Sexual Etiquette for Hooking Up at Pagan Events

Being Part of a Fertility Religion Doesn't Mean We Can Behave Irresponsibly

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During the Pagan festival season - which typically begins around Beltane and ends after the harvest—there are a lot of opportunities to meet new people. Some of those people are folks we form lasting bonds and friendships with. Others… not so much. Let's face it, many modern Pagan paths are rooted in fertility religions, so most Pagans are pretty open about sexuality. Because of that openness, it does occasionally come to pass that we meet someone at an event (or elsewhere) that we find ourselves attracted to. However, being part of a fertility religion does not give us license to practice irresponsible behavior. Try to keep a few things in mind when interacting with potential hookup partners, particularly those you may not ever see again.

Exercise Etiquette 

  • Understand that just because someone is open about their sexuality doesn't mean they want you, specifically, to be their sex partner. No means no, even if your potential target is walking completely naked on his or her way to the drum circle. Anything other than an enthusiastic YES is not consent.
  • Don't try to use religion as a sexual opening line. I once overheard a young man say to a lovely girl at a festival, "Well, the goddess wants people to love each other, so we should really get together." She politely declined, and I'm pretty sure there was some eye-rolling involved as she and her friends called him a creep. Don't ever try to invoke sex as a requirement for spiritual connection. It's a bad idea, and in addition to making you look pervy, it's a dangerous game to play with people who may be new to Paganism and thus a bit naive.
  • This should be a no-brainer, but avoid having sex with anyone whose judgment is impaired. If someone is drunk or high, don't sleep with them. If they really find you attractive, they can let you know when they sober up. In a similar vein, if you're not sure how old the person is, hold off until you can verify that they're of legal age to consent, or you could find yourself in some serious legal trouble.
  • There's nothing wrong with flirting, but be sure to respect boundaries. If the person you're flirting with makes it clear they are with someone else, or just plain not interested, watch your step. No one wants to get a reputation as a creeper who's putting the moves on everything with a pulse. No doesn't mean try harder.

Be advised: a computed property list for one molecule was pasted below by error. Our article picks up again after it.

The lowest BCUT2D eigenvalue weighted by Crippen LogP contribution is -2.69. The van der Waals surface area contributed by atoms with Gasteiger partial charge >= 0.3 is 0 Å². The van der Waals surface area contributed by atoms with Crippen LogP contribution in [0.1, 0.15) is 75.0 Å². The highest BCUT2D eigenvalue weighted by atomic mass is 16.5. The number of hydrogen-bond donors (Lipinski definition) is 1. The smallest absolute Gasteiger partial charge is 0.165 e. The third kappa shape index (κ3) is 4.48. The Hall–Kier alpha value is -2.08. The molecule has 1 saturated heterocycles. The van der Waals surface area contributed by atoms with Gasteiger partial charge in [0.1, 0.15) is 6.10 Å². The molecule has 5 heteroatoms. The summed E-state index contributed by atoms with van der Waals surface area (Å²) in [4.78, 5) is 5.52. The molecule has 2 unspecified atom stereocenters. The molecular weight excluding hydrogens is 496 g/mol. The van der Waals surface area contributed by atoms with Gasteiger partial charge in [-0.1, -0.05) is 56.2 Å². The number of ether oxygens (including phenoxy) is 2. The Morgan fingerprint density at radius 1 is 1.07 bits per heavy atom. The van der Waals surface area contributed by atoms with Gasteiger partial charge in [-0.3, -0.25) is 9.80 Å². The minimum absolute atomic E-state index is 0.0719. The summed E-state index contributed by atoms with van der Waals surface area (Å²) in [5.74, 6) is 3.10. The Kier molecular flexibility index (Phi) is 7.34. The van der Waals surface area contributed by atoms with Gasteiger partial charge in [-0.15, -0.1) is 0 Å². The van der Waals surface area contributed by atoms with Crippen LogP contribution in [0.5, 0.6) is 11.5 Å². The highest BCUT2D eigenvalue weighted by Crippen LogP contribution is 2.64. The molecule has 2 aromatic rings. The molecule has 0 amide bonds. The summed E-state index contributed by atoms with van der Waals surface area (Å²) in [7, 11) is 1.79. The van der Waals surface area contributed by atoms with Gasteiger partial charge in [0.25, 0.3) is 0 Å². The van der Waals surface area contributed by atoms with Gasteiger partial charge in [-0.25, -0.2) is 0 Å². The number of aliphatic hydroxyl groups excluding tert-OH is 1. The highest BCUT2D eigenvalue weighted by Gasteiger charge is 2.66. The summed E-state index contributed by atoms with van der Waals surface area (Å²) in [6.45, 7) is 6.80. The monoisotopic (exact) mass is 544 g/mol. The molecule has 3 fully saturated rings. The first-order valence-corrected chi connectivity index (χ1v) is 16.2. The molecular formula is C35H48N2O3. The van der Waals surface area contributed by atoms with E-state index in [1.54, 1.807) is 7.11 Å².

• Much like nudity, touching isn't necessarily a sexual invitation. Many Pagans are comfortable with hugging, massage, holding hands, and lap-sitting. That doesn't mean they want to have sex with you, or with anyone else, it just means they're comfortable with these things. If you're not sure what someone's boundaries are, ask them.
  • There's nothing wrong with recreational sex, as long as all parties involved understand that it's recreational. Also, make sure any sex you have at all is safe sex. Use condoms. If you don't have one, ask around - someone will have a spare.
  • Be considerate of the people you're not having sex with. No one wants to walk past your tent and hear you howling in the throes of passion. Make noise if you like, but try to keep it discreet. Everyone who's not getting any will appreciate it.

The bottom line? Have all the fun you want, with other people who are interested in the same kind of fun - but do it with consent and an understanding of responsibility.

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Your Citation
Wigington, Patti. "Sexual Etiquette for Hooking Up at Pagan Events." Learn Religions, Aug. 26, 2020, Wigington, Patti. (2020, August 26). Sexual Etiquette for Hooking Up at Pagan Events. Retrieved from Wigington, Patti. "Sexual Etiquette for Hooking Up at Pagan Events." Learn Religions. (accessed January 28, 2021).